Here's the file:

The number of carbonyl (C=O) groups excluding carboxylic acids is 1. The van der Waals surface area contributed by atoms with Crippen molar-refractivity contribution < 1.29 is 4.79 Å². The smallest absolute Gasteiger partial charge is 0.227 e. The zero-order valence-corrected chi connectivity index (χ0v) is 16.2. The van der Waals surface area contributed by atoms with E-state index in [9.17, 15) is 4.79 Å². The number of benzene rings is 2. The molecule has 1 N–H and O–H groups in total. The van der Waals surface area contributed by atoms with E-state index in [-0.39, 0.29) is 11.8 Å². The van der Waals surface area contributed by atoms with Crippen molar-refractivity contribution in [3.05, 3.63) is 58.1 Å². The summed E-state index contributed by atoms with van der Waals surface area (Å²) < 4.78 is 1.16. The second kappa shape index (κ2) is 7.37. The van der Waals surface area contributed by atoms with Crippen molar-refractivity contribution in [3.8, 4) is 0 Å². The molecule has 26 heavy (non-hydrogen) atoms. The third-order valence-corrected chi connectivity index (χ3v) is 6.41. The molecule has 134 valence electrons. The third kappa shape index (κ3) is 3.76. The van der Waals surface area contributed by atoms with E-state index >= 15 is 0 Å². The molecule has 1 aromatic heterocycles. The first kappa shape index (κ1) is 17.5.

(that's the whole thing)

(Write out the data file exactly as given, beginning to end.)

The number of carbonyl (C=O) groups excluding carboxylic acids is 1. The van der Waals surface area contributed by atoms with Crippen molar-refractivity contribution < 1.29 is 4.79 Å². The smallest absolute Gasteiger partial charge is 0.227 e. The zero-order valence-corrected chi connectivity index (χ0v) is 16.2. The van der Waals surface area contributed by atoms with E-state index in [9.17, 15) is 4.79 Å². The number of benzene rings is 2. The molecule has 1 N–H and O–H groups in total. The van der Waals surface area contributed by atoms with E-state index in [-0.39, 0.29) is 11.8 Å². The van der Waals surface area contributed by atoms with Crippen molar-refractivity contribution in [3.05, 3.63) is 58.1 Å². The summed E-state index contributed by atoms with van der Waals surface area (Å²) < 4.78 is 1.16. The second kappa shape index (κ2) is 7.37. The van der Waals surface area contributed by atoms with Crippen molar-refractivity contribution in [3.8, 4) is 0 Å². The molecule has 26 heavy (non-hydrogen) atoms. The third-order valence-corrected chi connectivity index (χ3v) is 6.41. The molecule has 134 valence electrons. The third kappa shape index (κ3) is 3.76. The van der Waals surface area contributed by atoms with E-state index >= 15 is 0 Å². The molecule has 1 aromatic heterocycles. The first kappa shape index (κ1) is 17.5.